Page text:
You’re home, he’s at work. Your 3-year-old has been wonderfully sweet to his baby brother today. But to you? A “NOOOO!” here and there. A rude tone at other times. Didn’t take a nap, but annihilated his room instead. No major infractions; a kid being a kid.
The baby? Not so much a baby anymore. ScrEEching when he doesn’t get what he wants (scissors are not for babies). But happily destroying anything in reach. He’s running, getting into every cabinet at eye level (but thankfully, you have no need to childproof, because there aren’t creepy chemicals around). Every storage container you own is on the floor, as well as the vinegar, a few vases and some pot lids.
You cook dinner so it’s ready at the precise moment your husband walks through the door. You think of the moment he enters: your apron securely fashioned, your hair done in that perfect bob…you’ll give him a “Hello, Dear,” and a big smootch, leg kicked up and all, when he walks through the door. Oh, Joan Cleaver, I have news for you…
You turn around to find the mess that baby boy has made to keep himself busy. With the 3-year-old’s considerable help.
Once you feed the baby boy, you’re ready to change him into a fresh overnight cloth diaper, then off to bed. Breastmilk, back rubbing, a kiss goodnight, a bottle that looks like a boob filled with water to console him.
The 3-year old graciously helps you clean up. (No seriously, Little L, come help now.) By the time Dad walks through the door, you’re ready to complain. I mean—tell him all about your work around the house and again, “Why did we think baby leashes were wrong?!”
Okay, maybe not. But you’re Done. You want to relax. Take a load off your shoulders. (Grab a good dark beer.)
Then your friend calls. Pulls you back into a reality…different from yours.
My friend is Lindsay. She and I were best friends when I was 19 and 20. We lost touch when I got a boyfriend away at college and started ignoring her—er—when I was busy hitting the books—er—We’re both really stubborn. Combine that with how the world revolves around you in your earlier years? You got it. We lost touch.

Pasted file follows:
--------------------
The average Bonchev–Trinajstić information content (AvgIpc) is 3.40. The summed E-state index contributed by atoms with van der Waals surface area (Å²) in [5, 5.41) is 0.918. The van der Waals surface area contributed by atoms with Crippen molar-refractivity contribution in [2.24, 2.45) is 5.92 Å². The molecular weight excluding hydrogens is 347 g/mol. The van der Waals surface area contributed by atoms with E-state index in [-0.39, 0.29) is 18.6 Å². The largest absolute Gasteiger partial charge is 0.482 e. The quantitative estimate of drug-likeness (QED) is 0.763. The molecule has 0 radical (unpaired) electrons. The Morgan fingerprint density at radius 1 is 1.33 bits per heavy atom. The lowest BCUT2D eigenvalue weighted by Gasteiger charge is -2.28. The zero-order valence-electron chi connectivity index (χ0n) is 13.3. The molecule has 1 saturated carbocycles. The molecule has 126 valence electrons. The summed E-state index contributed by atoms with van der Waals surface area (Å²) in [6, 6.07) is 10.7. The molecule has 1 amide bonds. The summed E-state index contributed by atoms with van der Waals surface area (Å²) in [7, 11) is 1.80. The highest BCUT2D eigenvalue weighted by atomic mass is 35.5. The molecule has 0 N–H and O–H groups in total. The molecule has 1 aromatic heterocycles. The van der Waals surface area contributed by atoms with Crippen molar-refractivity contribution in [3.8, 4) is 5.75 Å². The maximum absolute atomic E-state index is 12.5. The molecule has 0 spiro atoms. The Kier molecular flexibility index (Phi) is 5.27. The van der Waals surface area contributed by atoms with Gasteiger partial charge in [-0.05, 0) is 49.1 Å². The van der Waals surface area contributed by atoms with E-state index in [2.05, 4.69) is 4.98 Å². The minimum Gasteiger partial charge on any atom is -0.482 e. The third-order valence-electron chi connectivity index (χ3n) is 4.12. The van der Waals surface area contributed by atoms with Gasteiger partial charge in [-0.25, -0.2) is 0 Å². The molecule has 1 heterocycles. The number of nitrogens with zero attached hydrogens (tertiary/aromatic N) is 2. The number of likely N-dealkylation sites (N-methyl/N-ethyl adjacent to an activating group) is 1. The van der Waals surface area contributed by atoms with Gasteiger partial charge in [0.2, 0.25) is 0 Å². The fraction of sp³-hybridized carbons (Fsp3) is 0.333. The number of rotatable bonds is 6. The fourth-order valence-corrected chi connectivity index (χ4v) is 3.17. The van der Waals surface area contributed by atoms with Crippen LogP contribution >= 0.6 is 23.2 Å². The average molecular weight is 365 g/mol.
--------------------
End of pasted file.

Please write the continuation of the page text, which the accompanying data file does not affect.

She is the one great thing that has come out of Facebook. (Okay, the other great thing is my best friend from junior high who found me, all incognito-like. My sisters still don’t know she’s my “friend” there.) Lindsay found me on FB, and I was delighted.
This was the girl who camped out “homeless” in Chicago with me. This is the girl who poured vodka into my Diet Mountain Dew while we rode the train. This is the girl who saw G. Love at the Metro with me and marveled that I got his Band-Aid when I shook his hand at the end of his show. This is the girl who not only got—but laughed at—every one of my jokes. This is the girl who’d haunt coffee shops with me and do the “creamer” joke with me, embarrassing ourselves fully.
This is my Lindsay, who is now a mom to 3 beautiful girls. And still has that same ol’ rockin’ sense of humor.
Even though one of her daughters constantly needs serious medical attention. She had twin girls 10 months ago. Amazing, strong, surviving girls.
During her pregnancy, they noticed that one of the twins, Elena, had dextroposition of her heart. Think Latin, people. Ambidextrous = you can use either hand. Dextroposition = heart on the other side of the body. That’s what they noticed during the ultrasound. What they didn’t notice was that Elena only had one lung. Her heart had “shifted” to the other side of her body because of the extra space afforded by the missing lung.
Since she was born, she has had a score of surgeries, tests, and interventions. She has coded more times than I’ve heard of…and I’m not sure even the meticulous Lindsay has the full tally. She eats (breastmilk, no less, from this amazing friend) from a G-tube. She has an spit fistula, a hole from her esophagus out of her neck. Her esophagus is not attached to her stomach. Her stomach and intestines also do not connect. Twenty-five percent of her one lung’s airways are 80 percent collapsed.